Italian Bishop Claims Pokemon Go Players Are Like the Walking Dead

Pokemon Go is one of the biggest mobile apps in the world, which means that it has plenty of detractors. An Italian bishop recently spoke out against the app, comparing it to Nazism and comparing its players to the "walking dead".

Bishop Antonio Stagliano of Sicily lashed out against Pokemon Go to several newspapers, calling the game "diabolical" for causing thousands of children to become addicted to catching Pokemon. He likened the game to "a totalitarian system close to Nazism" as it caused players to walk about like the "walking dead."

Stagliano also threatened Pokemon Go with legal action in hopes of stunting the game's popularity in Europe. Stagliano's aim is to get Pokemon Go banned from the entire country of Italy.

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The Italian bishop isn't the only person calling for a ban on Pokemon Go. A French mayor recently banned the app from his town, claiming the game didn't have his permission to operate within local limits. The country of Iran also banned Pokemon Go, claiming that the game was a security risk and that Niantic had not consulted with the government's ministry of culture before allowing Pokemon to spawn there.

Thai government officials also threatened a ban if Niantic didn't remove Pokemon from several sensitive security areas.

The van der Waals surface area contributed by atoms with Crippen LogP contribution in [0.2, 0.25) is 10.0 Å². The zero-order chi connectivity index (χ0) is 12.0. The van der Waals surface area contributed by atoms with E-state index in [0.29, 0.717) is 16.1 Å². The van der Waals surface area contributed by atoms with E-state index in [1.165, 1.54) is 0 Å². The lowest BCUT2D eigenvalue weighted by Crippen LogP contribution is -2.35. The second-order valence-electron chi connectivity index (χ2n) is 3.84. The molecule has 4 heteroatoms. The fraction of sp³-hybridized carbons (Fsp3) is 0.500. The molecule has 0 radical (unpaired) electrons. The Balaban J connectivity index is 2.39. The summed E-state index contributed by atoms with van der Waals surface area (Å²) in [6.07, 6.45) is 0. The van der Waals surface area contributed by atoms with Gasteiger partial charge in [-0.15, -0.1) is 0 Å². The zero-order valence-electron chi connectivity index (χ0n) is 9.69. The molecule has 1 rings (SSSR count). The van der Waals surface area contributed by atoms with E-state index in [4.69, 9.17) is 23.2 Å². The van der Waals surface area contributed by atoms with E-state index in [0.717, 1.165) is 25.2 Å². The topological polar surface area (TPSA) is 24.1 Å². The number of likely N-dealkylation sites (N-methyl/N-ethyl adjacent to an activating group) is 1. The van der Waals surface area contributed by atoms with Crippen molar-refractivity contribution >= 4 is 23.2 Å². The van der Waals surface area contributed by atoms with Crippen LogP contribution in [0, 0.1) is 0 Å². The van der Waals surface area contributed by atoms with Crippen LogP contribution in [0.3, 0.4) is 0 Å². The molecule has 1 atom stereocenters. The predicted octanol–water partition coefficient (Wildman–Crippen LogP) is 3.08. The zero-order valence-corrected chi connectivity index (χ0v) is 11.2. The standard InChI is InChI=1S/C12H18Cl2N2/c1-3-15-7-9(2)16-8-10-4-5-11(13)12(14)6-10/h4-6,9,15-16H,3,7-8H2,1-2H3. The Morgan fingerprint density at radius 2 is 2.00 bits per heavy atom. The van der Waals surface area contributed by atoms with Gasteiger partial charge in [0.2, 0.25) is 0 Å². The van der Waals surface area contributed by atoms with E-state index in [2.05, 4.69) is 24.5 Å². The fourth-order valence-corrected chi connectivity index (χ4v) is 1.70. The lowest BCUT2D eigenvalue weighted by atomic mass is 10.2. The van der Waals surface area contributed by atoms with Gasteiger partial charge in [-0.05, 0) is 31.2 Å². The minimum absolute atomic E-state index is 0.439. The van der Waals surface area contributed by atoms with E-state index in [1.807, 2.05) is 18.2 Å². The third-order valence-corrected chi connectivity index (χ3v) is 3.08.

Sadly, Stagliano's comments aren't even the first time Pokemon has drawn associations to Nazism. A Pokemon card released in the late 1990s was heavily criticized for featuring a manji, a symbol that looks like an inverted swastika and is often used in Buddhist imagery. The symbol was changed for the card's English release. Nintendo and the Pokemon Company have also edited various international editions of various games and anime episodes to edit out characters making a hand gesture similar to the Nazi salute.

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While Stagliano was critical of Pokemon Go, his views are hardly representative of the Catholic Church. As Pokemon Go uses some churches as PokeStops or Pokemon gyms, some faith communities have used the game to connect with younger members and other visitors. Several Catholic dioceses have even published pamphlets for local churches explaining what Pokemon Go is and how to interact with players.

(via Nintendo Life)